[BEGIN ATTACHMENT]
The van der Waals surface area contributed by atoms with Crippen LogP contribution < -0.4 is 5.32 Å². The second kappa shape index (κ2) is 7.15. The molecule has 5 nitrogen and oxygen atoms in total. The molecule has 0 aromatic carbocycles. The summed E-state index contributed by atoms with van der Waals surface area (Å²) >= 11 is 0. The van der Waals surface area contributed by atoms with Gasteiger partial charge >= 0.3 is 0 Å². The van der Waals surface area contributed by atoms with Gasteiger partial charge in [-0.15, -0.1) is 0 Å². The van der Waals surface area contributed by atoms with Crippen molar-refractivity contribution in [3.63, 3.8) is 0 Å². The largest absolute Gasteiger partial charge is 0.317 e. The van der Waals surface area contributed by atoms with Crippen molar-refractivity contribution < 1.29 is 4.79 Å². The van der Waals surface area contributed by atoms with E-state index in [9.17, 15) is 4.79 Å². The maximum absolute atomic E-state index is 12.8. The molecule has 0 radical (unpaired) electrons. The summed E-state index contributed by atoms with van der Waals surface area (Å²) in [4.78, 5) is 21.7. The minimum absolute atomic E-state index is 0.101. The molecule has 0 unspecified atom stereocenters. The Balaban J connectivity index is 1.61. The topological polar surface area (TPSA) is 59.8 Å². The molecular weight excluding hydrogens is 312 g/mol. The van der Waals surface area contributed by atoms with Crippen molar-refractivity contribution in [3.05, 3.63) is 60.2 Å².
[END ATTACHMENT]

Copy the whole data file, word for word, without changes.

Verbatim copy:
The van der Waals surface area contributed by atoms with Crippen LogP contribution < -0.4 is 5.32 Å². The second kappa shape index (κ2) is 7.15. The molecule has 5 nitrogen and oxygen atoms in total. The molecule has 0 aromatic carbocycles. The summed E-state index contributed by atoms with van der Waals surface area (Å²) >= 11 is 0. The van der Waals surface area contributed by atoms with Gasteiger partial charge >= 0.3 is 0 Å². The van der Waals surface area contributed by atoms with Gasteiger partial charge in [-0.15, -0.1) is 0 Å². The van der Waals surface area contributed by atoms with Crippen molar-refractivity contribution in [3.63, 3.8) is 0 Å². The largest absolute Gasteiger partial charge is 0.317 e. The van der Waals surface area contributed by atoms with Crippen molar-refractivity contribution < 1.29 is 4.79 Å². The van der Waals surface area contributed by atoms with E-state index in [9.17, 15) is 4.79 Å². The maximum absolute atomic E-state index is 12.8. The molecule has 0 radical (unpaired) electrons. The summed E-state index contributed by atoms with van der Waals surface area (Å²) in [4.78, 5) is 21.7. The minimum absolute atomic E-state index is 0.101. The molecule has 0 unspecified atom stereocenters. The Balaban J connectivity index is 1.61. The topological polar surface area (TPSA) is 59.8 Å². The molecular weight excluding hydrogens is 312 g/mol. The van der Waals surface area contributed by atoms with Crippen molar-refractivity contribution in [3.05, 3.63) is 60.2 Å².